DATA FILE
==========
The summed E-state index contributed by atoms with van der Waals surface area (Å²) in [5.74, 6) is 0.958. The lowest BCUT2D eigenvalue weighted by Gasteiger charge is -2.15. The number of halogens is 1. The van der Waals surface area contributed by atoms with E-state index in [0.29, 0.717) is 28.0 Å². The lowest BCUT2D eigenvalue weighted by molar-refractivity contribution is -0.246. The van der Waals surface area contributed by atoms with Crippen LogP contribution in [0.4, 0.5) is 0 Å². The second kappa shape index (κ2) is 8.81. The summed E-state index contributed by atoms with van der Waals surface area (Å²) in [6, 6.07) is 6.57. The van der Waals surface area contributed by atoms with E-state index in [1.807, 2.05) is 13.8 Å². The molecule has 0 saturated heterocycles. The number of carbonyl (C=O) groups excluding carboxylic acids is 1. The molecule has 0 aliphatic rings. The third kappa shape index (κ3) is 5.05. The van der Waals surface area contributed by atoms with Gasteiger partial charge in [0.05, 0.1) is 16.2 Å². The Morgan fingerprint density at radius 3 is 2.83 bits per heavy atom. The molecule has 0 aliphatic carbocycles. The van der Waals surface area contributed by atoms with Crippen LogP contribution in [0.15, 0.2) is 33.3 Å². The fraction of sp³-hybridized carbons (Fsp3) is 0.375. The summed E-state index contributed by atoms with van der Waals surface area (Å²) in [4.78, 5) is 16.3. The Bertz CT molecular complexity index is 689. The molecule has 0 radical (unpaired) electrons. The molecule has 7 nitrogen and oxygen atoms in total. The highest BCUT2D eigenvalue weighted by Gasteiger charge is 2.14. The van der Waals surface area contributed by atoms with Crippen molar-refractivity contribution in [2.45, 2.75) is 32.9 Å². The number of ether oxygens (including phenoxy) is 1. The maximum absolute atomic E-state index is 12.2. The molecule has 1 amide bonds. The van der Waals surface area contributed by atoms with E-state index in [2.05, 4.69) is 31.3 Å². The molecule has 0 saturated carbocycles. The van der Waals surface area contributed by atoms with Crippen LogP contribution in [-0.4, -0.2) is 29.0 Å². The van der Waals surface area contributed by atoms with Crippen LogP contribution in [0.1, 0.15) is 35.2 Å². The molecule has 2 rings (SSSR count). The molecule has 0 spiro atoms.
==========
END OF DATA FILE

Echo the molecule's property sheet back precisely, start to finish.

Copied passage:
The summed E-state index contributed by atoms with van der Waals surface area (Å²) in [5.74, 6) is 0.958. The lowest BCUT2D eigenvalue weighted by Gasteiger charge is -2.15. The number of halogens is 1. The van der Waals surface area contributed by atoms with E-state index in [0.29, 0.717) is 28.0 Å². The lowest BCUT2D eigenvalue weighted by molar-refractivity contribution is -0.246. The van der Waals surface area contributed by atoms with Crippen LogP contribution in [0.4, 0.5) is 0 Å². The second kappa shape index (κ2) is 8.81. The summed E-state index contributed by atoms with van der Waals surface area (Å²) in [6, 6.07) is 6.57. The van der Waals surface area contributed by atoms with E-state index in [1.807, 2.05) is 13.8 Å². The molecule has 0 saturated heterocycles. The number of carbonyl (C=O) groups excluding carboxylic acids is 1. The molecule has 0 aliphatic rings. The third kappa shape index (κ3) is 5.05. The van der Waals surface area contributed by atoms with Gasteiger partial charge in [0.05, 0.1) is 16.2 Å². The Morgan fingerprint density at radius 3 is 2.83 bits per heavy atom. The molecule has 0 aliphatic carbocycles. The van der Waals surface area contributed by atoms with Crippen LogP contribution in [0.15, 0.2) is 33.3 Å². The fraction of sp³-hybridized carbons (Fsp3) is 0.375. The summed E-state index contributed by atoms with van der Waals surface area (Å²) in [4.78, 5) is 16.3. The Bertz CT molecular complexity index is 689. The molecule has 0 radical (unpaired) electrons. The molecule has 7 nitrogen and oxygen atoms in total. The highest BCUT2D eigenvalue weighted by Gasteiger charge is 2.14. The van der Waals surface area contributed by atoms with Crippen molar-refractivity contribution in [2.45, 2.75) is 32.9 Å². The number of ether oxygens (including phenoxy) is 1. The maximum absolute atomic E-state index is 12.2. The molecule has 1 amide bonds. The van der Waals surface area contributed by atoms with E-state index in [2.05, 4.69) is 31.3 Å². The molecule has 0 saturated carbocycles. The van der Waals surface area contributed by atoms with Crippen LogP contribution in [-0.4, -0.2) is 29.0 Å². The van der Waals surface area contributed by atoms with Crippen LogP contribution in [0.1, 0.15) is 35.2 Å². The molecule has 2 rings (SSSR count). The molecule has 0 spiro atoms.